Bristol-Myers Squibb posted a 1% drop in fourth-quarter 2005 net sales, with the pharmaceutical division faring even worse as competition constrained its cholesterol-lowering drug Pravachol.
Revenues for the quarter came in at $5 billion, while net earnings more than tripled from a year ago to $499 million, despite the falling sales, because of a one-off charge in the same period a year ago.
Worldwide pharmaceutical sales fell 3% to $4 billion, with a 1% drop in US revenue to $2.2 billion, due to an increase in wholesaler inventory levels in fourth-quarter 2004 and the effects of generic competition, said B-MS. Overall, Pravachol (pravastatin) sales fell 18% to $584 million.
Ex-US drug sales fell 6%, largely due to a decline in revenues from both cancer drug Taxol (paclitaxel) and Pravachol because of generic competition in Europe.
The bright point in the pharmaceutical business was antiplatelet drug Plavix (clopidogrel), which is marketed jointly with French group Sanofi-Aventis and is B-MS’ best-selling product. Sales of Plavix rose 11% to just over $1 billion.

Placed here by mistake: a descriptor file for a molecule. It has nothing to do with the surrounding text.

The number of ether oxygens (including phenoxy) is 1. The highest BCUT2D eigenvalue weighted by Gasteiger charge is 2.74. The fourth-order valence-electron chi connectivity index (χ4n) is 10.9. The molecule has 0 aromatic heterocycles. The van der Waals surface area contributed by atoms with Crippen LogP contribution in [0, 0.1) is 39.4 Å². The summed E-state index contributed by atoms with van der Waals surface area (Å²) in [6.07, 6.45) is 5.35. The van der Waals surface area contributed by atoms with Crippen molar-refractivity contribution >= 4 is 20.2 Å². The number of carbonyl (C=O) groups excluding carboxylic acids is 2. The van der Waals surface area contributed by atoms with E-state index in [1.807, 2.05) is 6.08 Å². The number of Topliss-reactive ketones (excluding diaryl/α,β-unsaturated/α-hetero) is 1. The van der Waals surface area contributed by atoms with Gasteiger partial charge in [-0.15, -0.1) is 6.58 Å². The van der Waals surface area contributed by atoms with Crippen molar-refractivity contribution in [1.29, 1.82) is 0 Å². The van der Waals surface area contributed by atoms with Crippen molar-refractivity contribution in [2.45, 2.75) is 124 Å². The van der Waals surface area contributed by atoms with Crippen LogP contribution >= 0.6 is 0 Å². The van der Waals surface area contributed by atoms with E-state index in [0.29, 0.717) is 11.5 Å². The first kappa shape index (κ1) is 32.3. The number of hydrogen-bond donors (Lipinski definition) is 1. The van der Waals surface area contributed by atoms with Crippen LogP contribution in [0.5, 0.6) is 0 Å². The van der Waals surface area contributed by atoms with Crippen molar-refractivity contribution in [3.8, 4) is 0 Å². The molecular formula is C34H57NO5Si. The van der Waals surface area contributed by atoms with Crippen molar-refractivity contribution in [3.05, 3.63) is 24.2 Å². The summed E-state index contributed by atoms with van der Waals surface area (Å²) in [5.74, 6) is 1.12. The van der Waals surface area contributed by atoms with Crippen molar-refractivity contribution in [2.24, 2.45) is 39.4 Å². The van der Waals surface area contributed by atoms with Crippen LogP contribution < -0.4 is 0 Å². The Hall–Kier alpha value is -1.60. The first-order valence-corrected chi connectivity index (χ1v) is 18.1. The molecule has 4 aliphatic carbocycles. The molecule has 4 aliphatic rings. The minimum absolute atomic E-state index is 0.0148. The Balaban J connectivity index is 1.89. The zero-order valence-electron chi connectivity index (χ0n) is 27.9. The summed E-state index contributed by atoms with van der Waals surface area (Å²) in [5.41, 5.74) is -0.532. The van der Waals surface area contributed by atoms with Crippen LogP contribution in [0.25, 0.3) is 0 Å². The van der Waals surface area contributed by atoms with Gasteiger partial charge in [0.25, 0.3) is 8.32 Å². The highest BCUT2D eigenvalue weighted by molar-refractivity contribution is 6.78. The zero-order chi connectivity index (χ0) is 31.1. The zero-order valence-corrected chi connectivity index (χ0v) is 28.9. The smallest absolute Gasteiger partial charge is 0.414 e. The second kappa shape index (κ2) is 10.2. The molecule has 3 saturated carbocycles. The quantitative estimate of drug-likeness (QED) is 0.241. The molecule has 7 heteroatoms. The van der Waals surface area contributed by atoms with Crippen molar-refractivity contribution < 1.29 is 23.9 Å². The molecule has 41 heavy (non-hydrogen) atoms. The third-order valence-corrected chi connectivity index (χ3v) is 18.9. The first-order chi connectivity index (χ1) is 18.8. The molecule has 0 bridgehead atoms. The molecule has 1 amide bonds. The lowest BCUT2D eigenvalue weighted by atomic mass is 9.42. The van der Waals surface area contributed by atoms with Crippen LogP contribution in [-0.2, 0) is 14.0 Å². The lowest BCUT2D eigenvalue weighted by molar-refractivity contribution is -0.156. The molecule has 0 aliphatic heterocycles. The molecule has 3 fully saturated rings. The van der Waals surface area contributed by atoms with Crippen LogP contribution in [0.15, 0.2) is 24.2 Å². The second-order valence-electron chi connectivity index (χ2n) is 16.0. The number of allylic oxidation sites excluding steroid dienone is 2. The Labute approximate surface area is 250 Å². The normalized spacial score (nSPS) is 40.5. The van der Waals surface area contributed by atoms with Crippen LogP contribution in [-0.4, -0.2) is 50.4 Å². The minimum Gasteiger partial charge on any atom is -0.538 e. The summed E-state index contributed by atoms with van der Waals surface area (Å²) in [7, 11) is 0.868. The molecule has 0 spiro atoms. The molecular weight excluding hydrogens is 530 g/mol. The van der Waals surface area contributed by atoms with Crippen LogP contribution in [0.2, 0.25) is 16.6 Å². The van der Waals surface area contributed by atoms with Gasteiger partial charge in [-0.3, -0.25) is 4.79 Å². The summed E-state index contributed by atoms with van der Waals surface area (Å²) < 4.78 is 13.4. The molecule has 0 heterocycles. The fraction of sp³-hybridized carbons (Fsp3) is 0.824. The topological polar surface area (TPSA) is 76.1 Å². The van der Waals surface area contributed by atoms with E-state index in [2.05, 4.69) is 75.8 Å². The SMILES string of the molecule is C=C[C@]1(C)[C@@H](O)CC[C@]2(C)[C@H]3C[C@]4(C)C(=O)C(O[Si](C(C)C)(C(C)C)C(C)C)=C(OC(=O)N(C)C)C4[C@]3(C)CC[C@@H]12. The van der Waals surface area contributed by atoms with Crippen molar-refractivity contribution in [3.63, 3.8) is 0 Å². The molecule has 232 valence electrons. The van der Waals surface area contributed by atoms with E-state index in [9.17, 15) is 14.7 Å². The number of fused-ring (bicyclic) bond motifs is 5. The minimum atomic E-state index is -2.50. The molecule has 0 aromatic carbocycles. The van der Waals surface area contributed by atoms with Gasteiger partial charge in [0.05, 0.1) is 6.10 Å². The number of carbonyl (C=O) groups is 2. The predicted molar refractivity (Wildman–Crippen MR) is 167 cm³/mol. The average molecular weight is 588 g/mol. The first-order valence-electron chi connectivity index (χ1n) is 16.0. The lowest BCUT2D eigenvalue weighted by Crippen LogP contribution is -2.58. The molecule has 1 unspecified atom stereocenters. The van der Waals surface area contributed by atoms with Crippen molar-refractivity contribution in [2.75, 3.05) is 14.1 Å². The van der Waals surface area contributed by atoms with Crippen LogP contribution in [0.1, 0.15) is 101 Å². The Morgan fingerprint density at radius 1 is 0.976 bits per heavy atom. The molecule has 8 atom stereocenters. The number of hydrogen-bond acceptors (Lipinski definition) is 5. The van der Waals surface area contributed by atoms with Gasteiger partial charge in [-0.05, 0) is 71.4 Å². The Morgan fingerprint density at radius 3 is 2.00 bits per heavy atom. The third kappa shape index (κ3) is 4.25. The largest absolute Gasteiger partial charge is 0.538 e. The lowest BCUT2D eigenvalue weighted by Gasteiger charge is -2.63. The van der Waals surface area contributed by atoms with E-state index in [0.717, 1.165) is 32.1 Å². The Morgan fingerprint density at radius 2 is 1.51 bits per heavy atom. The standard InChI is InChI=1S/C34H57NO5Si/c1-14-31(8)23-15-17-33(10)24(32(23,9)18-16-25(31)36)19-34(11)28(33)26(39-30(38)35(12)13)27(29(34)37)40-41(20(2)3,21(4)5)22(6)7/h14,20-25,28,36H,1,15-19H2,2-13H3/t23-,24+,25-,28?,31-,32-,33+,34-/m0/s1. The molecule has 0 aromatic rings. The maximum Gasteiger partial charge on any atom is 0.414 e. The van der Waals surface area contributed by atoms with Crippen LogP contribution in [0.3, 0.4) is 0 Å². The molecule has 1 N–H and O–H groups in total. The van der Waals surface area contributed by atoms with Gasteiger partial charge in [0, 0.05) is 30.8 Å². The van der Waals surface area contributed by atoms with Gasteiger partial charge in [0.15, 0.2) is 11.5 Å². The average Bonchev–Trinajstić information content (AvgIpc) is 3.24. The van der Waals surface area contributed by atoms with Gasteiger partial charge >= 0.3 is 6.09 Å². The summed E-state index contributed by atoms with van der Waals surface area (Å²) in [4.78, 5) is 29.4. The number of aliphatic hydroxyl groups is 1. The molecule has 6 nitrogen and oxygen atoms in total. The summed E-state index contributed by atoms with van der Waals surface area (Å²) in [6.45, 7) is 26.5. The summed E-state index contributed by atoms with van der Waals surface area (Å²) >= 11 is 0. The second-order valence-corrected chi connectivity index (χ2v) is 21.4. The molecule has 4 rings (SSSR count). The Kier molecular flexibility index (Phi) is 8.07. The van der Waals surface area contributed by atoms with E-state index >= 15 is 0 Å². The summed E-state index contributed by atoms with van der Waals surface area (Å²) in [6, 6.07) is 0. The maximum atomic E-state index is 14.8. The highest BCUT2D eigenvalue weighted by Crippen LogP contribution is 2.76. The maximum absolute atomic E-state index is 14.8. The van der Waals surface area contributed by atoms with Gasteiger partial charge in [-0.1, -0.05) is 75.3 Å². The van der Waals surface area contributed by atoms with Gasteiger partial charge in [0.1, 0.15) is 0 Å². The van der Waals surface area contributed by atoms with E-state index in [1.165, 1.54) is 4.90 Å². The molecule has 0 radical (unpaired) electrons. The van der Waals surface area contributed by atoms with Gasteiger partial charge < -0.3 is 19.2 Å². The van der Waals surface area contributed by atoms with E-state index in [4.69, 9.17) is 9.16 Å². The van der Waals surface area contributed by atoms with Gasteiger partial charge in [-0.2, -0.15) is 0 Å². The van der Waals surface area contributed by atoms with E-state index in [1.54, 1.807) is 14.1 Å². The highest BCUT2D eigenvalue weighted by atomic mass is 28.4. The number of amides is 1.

Other products offsetting the impact of generic competition were colorectal cancer drug Erbitux (cetuximab), Reyataz (atazanavir) for HIV, and the antipsychotic Abilify (aripiprazole) for schizophrenia and bipolar depression.
Peter Dolan, B-MS’ chief executive, predicted lower sales and profits for 2006, with earnings per share in the $1.15-$1.25 range, as Pravachol loses patent protection in the USA later this year.
But he said 2006 should mark the end of a difficult period at B-MS as a string of major products lost patent protection, although this depends on the outcome of patent litigation between the firm and Apotex concerning Plavix, which is due to come to court in April.
Dolan said the company would return to ‘sustainable’ earnings and sales growth in 2007, helped by new rheumatoid arthritis treatment, Orencia (abatacept), expected to be released within the next six weeks.